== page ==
For the second month in a row, residents of May’s Lick attended Tuesday’s fiscal court meeting to express their opposition to and concerns about a potential wind farm in Mason County.
Mike Averdick serves as spokesman for the citizens, who asked last month that a countywide moratorium on wind energy projects be implemented so that zoning, regulations and policies of such a project could be studied.
Also in attendance Tuesday was Dave Clarke, who spoke in favor of the project and was the first landowner in the area to sign a lease with Duke Energy. Duke Energy is conducting a study in the May’s Lick area to determine if a wind energy project has potential in Mason County. The study also encompasses land in Fleming County.
County Attorney John Estill said Mason County finds itself in the unusual position of being the first community in Kentucky to be tapped for a wind turbine farm. Duke Energy’s study is the second within two years to take place: in 2011, NextEra Energy conducted a study in the Germantown/Minerva area of the county and it appears the project has been scraped.
Like the NextEra study, Duke Energy is in the study phase and is attempting to assemble land leases, should a wind turbine farm prove viable.
At the heart of the issue for May’s Lick residents, as well as those opposed to the NextEra study, is the issue of setbacks from the road and property lines; flicker shadows; noise; lowered property values; and harm to humans and wildlife.
Clarke pointed out in his statement to county commissioners Pat McKay, Phil Day and Annette Walters that his research has shown that humans who have complained of health issues related to the erection of a wind turbine near their property, became healthy once the wind company offered annual compensation to the complainant.
Estill said with no other communities in the state being considered at this point for a wind farm, it is unclear how a wind energy project would be regulated. Attempts to get an opinion on the matter from the Kentucky Public Service Cooperation, which regulates utility companies, in 2011 went unanswered, Estill said. Mason County Judge-Executive James L. “Buddy” Gallenstein has reached out to Gov. Steve Beshear’s office on the matter also, with no success.
At issue with the study, and project should it become a reality, is what regulations would govern the project; whether they are local or state regulations. Estill said the county is in the midst of researching and drafting an ordinance that would address setbacks and noise. However, Estill also pointed out if the PSC regulates wind turbine farms just as they do electric and gas utilities, the Maysville-Mason County Planning and Zoning Commission and its ordinances have no jurisdiction in the matter.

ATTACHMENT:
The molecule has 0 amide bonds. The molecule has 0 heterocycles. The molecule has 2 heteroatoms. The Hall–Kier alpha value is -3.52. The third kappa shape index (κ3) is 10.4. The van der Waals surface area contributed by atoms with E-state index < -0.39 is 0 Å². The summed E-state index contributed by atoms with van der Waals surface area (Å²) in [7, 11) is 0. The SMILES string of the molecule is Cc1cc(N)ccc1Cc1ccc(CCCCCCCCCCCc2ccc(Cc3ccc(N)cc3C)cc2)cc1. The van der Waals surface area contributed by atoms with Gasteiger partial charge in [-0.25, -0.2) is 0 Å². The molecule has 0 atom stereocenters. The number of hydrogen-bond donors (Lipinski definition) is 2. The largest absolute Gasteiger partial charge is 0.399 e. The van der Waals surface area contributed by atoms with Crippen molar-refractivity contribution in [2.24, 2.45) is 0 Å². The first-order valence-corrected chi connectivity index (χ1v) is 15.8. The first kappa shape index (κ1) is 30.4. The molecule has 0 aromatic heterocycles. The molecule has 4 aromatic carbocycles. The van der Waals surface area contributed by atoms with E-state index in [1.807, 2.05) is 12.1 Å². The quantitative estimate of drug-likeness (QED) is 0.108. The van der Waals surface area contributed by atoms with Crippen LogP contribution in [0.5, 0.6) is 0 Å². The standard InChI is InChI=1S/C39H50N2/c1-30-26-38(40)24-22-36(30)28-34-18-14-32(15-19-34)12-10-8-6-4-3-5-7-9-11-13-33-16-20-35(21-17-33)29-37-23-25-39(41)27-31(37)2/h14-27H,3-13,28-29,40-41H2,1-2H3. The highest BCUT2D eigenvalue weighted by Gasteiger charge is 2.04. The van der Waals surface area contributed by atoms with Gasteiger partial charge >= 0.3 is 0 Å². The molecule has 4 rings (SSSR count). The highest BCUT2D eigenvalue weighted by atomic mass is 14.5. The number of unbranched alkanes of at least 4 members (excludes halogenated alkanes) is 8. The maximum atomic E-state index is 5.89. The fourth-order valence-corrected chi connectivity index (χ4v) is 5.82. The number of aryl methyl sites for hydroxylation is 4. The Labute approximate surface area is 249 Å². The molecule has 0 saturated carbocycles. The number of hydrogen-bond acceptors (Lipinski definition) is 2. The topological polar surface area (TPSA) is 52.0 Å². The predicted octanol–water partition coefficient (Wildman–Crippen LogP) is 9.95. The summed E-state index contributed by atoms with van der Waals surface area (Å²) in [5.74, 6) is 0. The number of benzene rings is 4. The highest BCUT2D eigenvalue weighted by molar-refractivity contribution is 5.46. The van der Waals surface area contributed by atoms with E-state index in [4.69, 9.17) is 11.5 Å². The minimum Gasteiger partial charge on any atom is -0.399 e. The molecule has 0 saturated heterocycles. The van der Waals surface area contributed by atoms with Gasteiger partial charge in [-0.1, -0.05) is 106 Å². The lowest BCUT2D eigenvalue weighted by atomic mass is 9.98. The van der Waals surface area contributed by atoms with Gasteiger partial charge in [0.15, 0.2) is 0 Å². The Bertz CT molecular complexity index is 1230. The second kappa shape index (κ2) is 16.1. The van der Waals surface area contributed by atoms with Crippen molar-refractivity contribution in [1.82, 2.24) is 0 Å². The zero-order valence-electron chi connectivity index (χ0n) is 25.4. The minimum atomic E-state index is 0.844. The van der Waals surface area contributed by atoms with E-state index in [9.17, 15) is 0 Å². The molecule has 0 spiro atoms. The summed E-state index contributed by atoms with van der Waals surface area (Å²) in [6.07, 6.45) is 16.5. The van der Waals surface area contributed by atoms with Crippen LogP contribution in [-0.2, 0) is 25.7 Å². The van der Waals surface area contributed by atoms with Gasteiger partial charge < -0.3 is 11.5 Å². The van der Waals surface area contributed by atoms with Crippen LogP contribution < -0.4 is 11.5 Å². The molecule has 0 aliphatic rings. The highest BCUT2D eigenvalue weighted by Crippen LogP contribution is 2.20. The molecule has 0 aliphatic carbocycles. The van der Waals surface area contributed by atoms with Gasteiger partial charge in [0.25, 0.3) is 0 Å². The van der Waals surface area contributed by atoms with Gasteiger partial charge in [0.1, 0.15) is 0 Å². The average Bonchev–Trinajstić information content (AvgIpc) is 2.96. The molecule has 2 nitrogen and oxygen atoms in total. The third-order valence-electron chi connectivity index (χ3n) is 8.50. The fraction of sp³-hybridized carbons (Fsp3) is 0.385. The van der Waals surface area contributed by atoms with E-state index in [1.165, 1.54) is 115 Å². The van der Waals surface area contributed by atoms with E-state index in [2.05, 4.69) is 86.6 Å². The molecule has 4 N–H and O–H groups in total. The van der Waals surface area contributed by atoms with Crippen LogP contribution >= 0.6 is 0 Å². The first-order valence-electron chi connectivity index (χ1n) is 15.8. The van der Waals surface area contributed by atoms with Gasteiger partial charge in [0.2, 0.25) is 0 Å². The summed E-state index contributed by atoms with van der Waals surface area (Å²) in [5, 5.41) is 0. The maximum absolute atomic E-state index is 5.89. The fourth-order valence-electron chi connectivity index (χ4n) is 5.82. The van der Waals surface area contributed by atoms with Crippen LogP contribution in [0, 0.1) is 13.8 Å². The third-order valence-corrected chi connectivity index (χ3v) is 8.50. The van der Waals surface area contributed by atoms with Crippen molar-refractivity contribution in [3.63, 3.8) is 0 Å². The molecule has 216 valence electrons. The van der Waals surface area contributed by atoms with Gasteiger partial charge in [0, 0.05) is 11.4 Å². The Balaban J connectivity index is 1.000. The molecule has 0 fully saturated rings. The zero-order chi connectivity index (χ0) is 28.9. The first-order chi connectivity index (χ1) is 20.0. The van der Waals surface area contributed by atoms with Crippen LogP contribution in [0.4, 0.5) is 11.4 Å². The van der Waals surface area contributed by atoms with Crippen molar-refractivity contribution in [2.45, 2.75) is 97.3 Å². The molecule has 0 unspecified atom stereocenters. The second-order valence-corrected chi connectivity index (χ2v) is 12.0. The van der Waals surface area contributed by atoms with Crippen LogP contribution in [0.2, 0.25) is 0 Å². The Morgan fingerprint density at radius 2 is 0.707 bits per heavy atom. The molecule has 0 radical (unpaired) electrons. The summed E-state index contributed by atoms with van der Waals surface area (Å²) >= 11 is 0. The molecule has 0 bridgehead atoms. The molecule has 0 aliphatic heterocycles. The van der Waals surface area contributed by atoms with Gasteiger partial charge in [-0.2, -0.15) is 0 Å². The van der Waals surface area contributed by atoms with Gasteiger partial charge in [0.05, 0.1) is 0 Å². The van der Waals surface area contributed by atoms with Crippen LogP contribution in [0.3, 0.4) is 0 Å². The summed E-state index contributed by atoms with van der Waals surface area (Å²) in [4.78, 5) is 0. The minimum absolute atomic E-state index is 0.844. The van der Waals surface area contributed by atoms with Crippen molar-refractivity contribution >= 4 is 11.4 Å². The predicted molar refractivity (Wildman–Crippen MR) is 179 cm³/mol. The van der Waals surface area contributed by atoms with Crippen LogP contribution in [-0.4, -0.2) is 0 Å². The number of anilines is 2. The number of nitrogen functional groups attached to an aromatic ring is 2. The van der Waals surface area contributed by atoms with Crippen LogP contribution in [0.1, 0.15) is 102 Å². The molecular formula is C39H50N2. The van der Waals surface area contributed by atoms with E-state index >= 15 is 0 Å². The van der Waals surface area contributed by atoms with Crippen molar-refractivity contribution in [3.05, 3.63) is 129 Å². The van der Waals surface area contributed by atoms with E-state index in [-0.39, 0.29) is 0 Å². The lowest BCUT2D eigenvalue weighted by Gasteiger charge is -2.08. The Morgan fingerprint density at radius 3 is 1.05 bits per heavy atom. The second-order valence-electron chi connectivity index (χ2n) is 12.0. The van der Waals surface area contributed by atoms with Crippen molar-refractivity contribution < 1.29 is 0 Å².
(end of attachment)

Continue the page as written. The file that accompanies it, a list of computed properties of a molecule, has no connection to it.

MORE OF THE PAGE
In other business, the court:
— Learned clean up attempts by Steve Frodge, director of the Mason County Recycling Center and his employees at the former Minerva school gymnsiaum have come to a stop. Frodge said 450 tires were removed from the inside of the old gym before work stopped. He said he investigated the possibility of securing a state grant to clean up illegal dumps, but the property doesn’t qualify in this case because the tires are inside the building, not outside. Frodge said he has also had contact with the state air quality division in Ashland about questionable materials inside the building and those used for construction of the building such as roof materials that have caved into the building. The project to clean up the property is ongoing, as options are explored to clean up the problem.
— Accepted a deed of dedication related to Utopia Estates subdivision on Kentucky 11. The county and developers of the property have been in an ongoing dispute since 1999 about the county maintaining the roadway, and finally settled claims related to the matter earlier this year.
The next regular meeting of the Mason County Fiscal Court is scheduled for Tuesday, July 9, 2013 at 9 a.m.
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